Navy’s Stealth Destroyer May Be On Its First Operational Deployment

The U.S. Navy’s USS Zumwalt (DDG-1000) stealthy guided-missile destroyer recently departed Guam after making a brief port call starting on September 19. A corresponding announcement released by the Navy that same day explained that this is the first time the USS Zumwalt has pulled into Guam and that the vessel will now “continue operations in support of a free and open Indo-Pacific region.” Based on this announcement, it appears that the highly advanced destroyer may be marking its first operational deployment, although we are awaiting confirmation from the Navy, which did not answer the question directly in their response to The War Zone’s initial inquiry.

Editor’s note: see the update at the bottom of the article for the Navy’s response.

“USS Zumwalt is conducting operations in the U.S. 7th Fleet,” Lt. Mark Langford, U.S. Navy spokesperson, said in a statement to The War Zone. “Integrating Zumwalt into fleet operations, as well as with allies and partners, is an important step for the DDG 1000 class and for the Navy. Zumwalt class destroyers maximize stealth, size, power, and computing capacity – fielding an array of weapons systems and cutting-edge technologies to fight forces in the air, on and under the sea, and on land.”

The War Zone has reached back out to the Navy to try and confirm that this is officially USS Zumwalt’s first operational deployment, but has yet to hear back. 

The controversial USS Zumwalt, which was commissioned six years ago, is currently assigned to Task Force 71/Destroyer Squadron (DESRON) 15, which is the Navy’s largest forward-deployed DESRON and the Japan-based U.S. 7th Fleet’s principal surface force. This fact further supports the possibility that its current deployment is operational in nature.

USS Zumwalt is the first of three DDG-1000 class destroyers and has been somewhat regularly transiting to and from its home port of Naval Base San Diego and areas of the Pacific as far out as Hawaii and Alaska since it first took to the water. However, none of those trips have been officially identified as operational deployments.

The lead ship of the U.S. Navy’s newest class of guided-missile destroyers, USS Zumwalt (DDG 1000), arrives in Pearl Harbor on April 2 during a scheduled port visit. Credit: U.S. Navy photo by Mass Communication Specialist 1st Class Corwin M. Colbert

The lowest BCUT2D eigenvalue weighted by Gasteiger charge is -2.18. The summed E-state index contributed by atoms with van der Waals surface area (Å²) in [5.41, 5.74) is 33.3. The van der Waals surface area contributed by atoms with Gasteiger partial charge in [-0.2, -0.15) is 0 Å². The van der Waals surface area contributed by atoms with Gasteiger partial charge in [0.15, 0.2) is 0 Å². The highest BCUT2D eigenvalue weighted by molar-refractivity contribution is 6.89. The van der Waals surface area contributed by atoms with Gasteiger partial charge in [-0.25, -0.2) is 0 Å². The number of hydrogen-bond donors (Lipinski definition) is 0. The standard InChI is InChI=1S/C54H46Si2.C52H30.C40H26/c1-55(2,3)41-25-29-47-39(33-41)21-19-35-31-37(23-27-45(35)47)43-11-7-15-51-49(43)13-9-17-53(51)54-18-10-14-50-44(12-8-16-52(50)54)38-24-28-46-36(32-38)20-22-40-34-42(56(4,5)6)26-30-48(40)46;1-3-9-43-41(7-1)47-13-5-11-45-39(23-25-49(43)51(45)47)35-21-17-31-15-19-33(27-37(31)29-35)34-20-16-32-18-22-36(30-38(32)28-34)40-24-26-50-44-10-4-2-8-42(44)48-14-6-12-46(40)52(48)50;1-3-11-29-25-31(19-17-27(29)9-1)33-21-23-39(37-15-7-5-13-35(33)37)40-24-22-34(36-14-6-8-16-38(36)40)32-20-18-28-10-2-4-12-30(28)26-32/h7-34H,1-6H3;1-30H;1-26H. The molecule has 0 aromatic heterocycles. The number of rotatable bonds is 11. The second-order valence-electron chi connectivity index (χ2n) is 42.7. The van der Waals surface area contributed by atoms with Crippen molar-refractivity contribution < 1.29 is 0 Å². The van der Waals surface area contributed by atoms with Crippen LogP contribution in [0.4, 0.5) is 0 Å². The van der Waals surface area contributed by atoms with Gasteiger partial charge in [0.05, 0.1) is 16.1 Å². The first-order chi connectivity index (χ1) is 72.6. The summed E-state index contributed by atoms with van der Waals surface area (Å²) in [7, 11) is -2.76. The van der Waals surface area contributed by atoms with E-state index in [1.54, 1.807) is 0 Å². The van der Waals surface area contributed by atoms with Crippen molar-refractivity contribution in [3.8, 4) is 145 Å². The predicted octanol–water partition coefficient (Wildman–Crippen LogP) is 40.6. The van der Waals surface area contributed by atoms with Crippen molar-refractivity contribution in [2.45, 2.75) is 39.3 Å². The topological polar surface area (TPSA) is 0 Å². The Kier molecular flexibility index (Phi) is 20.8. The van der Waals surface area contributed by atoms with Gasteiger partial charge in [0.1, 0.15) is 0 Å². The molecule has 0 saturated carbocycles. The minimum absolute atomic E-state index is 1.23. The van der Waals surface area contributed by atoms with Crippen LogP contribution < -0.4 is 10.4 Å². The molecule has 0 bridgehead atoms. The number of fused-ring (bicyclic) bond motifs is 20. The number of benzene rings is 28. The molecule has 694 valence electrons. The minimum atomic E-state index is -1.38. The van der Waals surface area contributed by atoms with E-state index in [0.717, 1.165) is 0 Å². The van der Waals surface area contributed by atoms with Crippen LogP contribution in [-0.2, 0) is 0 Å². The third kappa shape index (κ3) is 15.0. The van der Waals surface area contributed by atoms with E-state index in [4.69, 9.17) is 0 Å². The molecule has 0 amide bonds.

As mentioned, The War Zone has yet to receive a clear confirmation that USS Zumwalt’s trip to the western Pacific was the destroyer’s first operational deployment, but the statement provided by Lt. Langford paired with what 7th Fleet has provided certainly implies something to that effect. Langford specifically stated that integrating USS Zumwalt into fleet operations is an important step for the DDG-1000 class, which suggests that its time with Task Force 71/DESRON 15 and the 7th Fleet could be the beginning of its frontline career.

The Navy announcement went on to add that port calls, such as the one completed by USS Zumwalt in Guam, are an aspect of the Navy’s routine operations, and this one was scheduled in conjunction with Naval Base Guam’s own Morale, Welfare, Recreation (MWR) program. According to the Navy, the sailors used their free time to visit Guam’s local restaurants, gyms, and beaches in an effort to decompress from the demanding nature of life at sea, thereby enhancing the ship’s overall mission readiness. Now that USS Zumwalt has departed Guam, the Navy says it will be continuing unspecified operations in the region.

Lt. Cmdr. Joshua Roaf, from Bennington, Vermont, leads Sailors assigned to Joint Region Marianas through a tour of guided-missile destroyer USS Zumwalt (DDG 1000) pier side at Naval Base Guam, Sept. 14. Credit: U.S. Navy photo by Mass Communication Specialist 2nd Class Jaimar Carson Bondurant